Gross’s Noise Expert Detours From ‘Gilligan’ to Music in Warfare

Bill Gross called on a noise expert to convince a judge he wasn’t trying to annoy his neighbor by playing the “Gilligan’s Island” theme song repeatedly, but the witness wound up having to downplay a comparison to the U.S. military’s use of loud music as psychological warfare.

NASA scientist Durand Begault finished his testimony in a Southern California court Thursday where a judge is hearing dueling harassment claims from Gross and his Laguna Beach neighbor Mark Towfiq.

Under questioning from Gross’s lawyer, Begault explained that the military played loud music to get former Panamanian dictator Manuel Noriega to leave an embassy and surrender. But it employed giant speakers more powerful than those he saw outside Gross’s home, he said. In December 1989, the military blasted mostly heavy metal rock at the Vatican embassy where Noriega holed up for days. The song list also included Christmas music and “Danger Zone” by Kenny Loggins.

Towfiq’s lawyer Chase Scolnick took up the issue on cross-examination.

“You discussed the United States’ military’s use of loud speakers in psychological operations, right, and they had a lot of loud speakers in the Noriega context?” Scolnick asked.

“That was my understanding,” Begault replied.

“Is it true that the United States military’s use of music was always played below 80 decibels?” Scolnick asked.

“I have no knowledge of the capability of those sized speakers,” Begault said.

“And you’re not saying the speakers you saw outside Mr. Gross’s home are not capable of producing 80 decibel music?” Scolnick continued.

The judge stopped Begault from answering the question.

Begault testified his company charges $585 an hour for his services, and he expects Gross will be billed for more than 10 hours and less than 40 hours, or as much as $23,400.

Gross’s Noise Expert Detours From ‘Gilligan’ to Music in Warfare

Towfiq, a tech entrepreneur, and Gross have been locked in a public feud for months with Towfiq claiming it started when he filed a complaint with city officials over the billionaire’s installation of protective netting over a million-dollar sculpture in Gross’s yard. Towfiq claims Gross retaliated by blasting music at unreasonable volume. Gross has accused Towfiq of being a “peeping Tom” by photographing and recording him and his girlfriend Amy Schwartz.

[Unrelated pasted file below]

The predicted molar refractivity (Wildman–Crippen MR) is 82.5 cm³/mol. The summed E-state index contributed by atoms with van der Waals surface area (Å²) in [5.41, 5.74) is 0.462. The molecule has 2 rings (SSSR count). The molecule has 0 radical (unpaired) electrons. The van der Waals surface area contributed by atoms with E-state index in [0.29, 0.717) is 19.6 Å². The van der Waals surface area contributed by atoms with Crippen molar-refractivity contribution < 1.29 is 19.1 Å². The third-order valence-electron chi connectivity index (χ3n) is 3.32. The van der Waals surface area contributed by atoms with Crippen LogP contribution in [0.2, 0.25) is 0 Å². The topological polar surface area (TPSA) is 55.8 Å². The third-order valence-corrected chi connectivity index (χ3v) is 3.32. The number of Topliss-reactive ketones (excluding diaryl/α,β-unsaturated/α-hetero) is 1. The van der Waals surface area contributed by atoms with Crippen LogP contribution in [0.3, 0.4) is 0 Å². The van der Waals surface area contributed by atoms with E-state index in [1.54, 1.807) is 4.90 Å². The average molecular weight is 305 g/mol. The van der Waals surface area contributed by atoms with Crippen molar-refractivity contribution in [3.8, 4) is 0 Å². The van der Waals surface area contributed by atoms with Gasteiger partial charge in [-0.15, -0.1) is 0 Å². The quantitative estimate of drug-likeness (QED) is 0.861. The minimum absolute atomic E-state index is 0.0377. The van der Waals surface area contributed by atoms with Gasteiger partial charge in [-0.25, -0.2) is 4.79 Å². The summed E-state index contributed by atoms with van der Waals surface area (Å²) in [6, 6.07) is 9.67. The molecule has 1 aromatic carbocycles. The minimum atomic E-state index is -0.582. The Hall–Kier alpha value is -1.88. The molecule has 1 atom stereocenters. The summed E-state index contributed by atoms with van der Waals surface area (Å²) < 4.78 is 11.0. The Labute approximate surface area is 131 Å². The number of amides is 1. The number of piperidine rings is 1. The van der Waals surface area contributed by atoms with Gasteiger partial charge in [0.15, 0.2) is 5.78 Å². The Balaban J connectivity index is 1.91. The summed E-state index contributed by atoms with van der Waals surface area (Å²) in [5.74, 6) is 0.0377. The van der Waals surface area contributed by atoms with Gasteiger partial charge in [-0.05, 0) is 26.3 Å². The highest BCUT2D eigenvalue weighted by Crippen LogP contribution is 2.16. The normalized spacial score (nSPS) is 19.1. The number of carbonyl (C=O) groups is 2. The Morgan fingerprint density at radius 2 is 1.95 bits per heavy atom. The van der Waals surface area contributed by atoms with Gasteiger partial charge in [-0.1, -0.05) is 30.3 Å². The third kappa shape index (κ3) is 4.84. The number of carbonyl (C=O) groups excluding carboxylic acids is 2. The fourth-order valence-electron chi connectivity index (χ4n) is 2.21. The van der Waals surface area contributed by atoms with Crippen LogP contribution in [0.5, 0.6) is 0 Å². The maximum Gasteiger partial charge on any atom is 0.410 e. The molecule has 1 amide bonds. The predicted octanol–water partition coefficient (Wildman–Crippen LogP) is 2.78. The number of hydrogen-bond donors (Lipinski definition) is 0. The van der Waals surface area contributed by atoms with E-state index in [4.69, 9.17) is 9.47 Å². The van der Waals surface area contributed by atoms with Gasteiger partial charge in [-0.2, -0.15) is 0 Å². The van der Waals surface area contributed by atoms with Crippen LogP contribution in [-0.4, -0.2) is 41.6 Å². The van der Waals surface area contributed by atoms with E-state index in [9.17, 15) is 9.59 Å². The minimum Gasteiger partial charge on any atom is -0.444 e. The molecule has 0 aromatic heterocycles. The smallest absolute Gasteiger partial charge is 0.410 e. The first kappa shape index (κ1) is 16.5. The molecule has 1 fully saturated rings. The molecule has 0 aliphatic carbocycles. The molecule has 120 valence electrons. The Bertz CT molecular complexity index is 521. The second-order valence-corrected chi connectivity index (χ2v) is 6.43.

Later Thursday, Rory Miller, a lawyer for Gross, tried to ask the expert about the effects loud music may have on a person who’s on the autism spectrum.

“It’s a matter of public record that Mr. Gross has been diagnosed with Asperger’s Syndrome, Autism Spectrum Disorder,” Miller told the court. “The allegation is that Mr. Gross and Ms. Schwartz played loud music such that it was in violation of noise ordinances. The credibility of that allegation is undermined by the fact that individuals with Asperger’s Syndrome such as Mr. Gross are particularly distressed by loud noises.”

Scolnick countered that Miller’s claim “was a bit of a stretch,” because Towfiq has testified Gross played the music “outside with his door shut.”

Begault said he hadn’t conducted any relevant research.

Scolnick said he expected to call Schwartz as his next witness when the hearing resumes Monday.

Gross and Schwartz have been in quarantine since Monday after their lawyer said they learned they’d been in contact with people who’d tested positive for Covid-19.

Gross again called on Towfiq Thursday to end the hearing and settle their dispute by contributing the amount of his legal fees to a charity. Towfiq had already rejected the proposal earlier this week.

“Mr. Gross has already lived up to his side of the proposal by donating to multiple charities before even having the opportunity to make his case in court,” the billionaire’s lawyer Jill Basinger said in a statement. “The offer still stands for Mr. Towfiq to do something that benefits people in need instead of himself.”

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